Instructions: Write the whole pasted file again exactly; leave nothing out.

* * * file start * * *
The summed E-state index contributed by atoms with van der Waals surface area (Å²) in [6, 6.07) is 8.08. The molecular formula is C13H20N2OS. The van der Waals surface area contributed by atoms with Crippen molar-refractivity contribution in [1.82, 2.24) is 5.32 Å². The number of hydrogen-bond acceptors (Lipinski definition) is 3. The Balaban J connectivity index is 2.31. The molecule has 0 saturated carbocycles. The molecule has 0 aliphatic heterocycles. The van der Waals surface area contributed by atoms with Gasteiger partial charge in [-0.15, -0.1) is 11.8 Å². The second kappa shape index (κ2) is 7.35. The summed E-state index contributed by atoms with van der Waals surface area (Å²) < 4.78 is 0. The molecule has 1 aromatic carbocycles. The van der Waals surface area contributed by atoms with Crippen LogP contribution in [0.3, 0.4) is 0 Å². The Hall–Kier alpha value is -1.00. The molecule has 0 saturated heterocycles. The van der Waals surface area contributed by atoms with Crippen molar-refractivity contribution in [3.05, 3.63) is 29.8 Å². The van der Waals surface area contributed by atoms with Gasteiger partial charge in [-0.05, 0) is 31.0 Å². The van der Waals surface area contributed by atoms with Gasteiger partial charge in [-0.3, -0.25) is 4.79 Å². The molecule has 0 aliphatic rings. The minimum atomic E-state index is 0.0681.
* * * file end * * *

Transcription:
The summed E-state index contributed by atoms with van der Waals surface area (Å²) in [6, 6.07) is 8.08. The molecular formula is C13H20N2OS. The van der Waals surface area contributed by atoms with Crippen molar-refractivity contribution in [1.82, 2.24) is 5.32 Å². The number of hydrogen-bond acceptors (Lipinski definition) is 3. The Balaban J connectivity index is 2.31. The molecule has 0 saturated carbocycles. The molecule has 0 aliphatic heterocycles. The van der Waals surface area contributed by atoms with Gasteiger partial charge in [-0.15, -0.1) is 11.8 Å². The second kappa shape index (κ2) is 7.35. The summed E-state index contributed by atoms with van der Waals surface area (Å²) < 4.78 is 0. The molecule has 1 aromatic carbocycles. The van der Waals surface area contributed by atoms with Crippen LogP contribution in [0.3, 0.4) is 0 Å². The Hall–Kier alpha value is -1.00. The molecule has 0 saturated heterocycles. The van der Waals surface area contributed by atoms with Crippen molar-refractivity contribution in [3.05, 3.63) is 29.8 Å². The van der Waals surface area contributed by atoms with Gasteiger partial charge in [-0.05, 0) is 31.0 Å². The van der Waals surface area contributed by atoms with Gasteiger partial charge in [-0.3, -0.25) is 4.79 Å². The molecule has 0 aliphatic rings. The minimum atomic E-state index is 0.0681.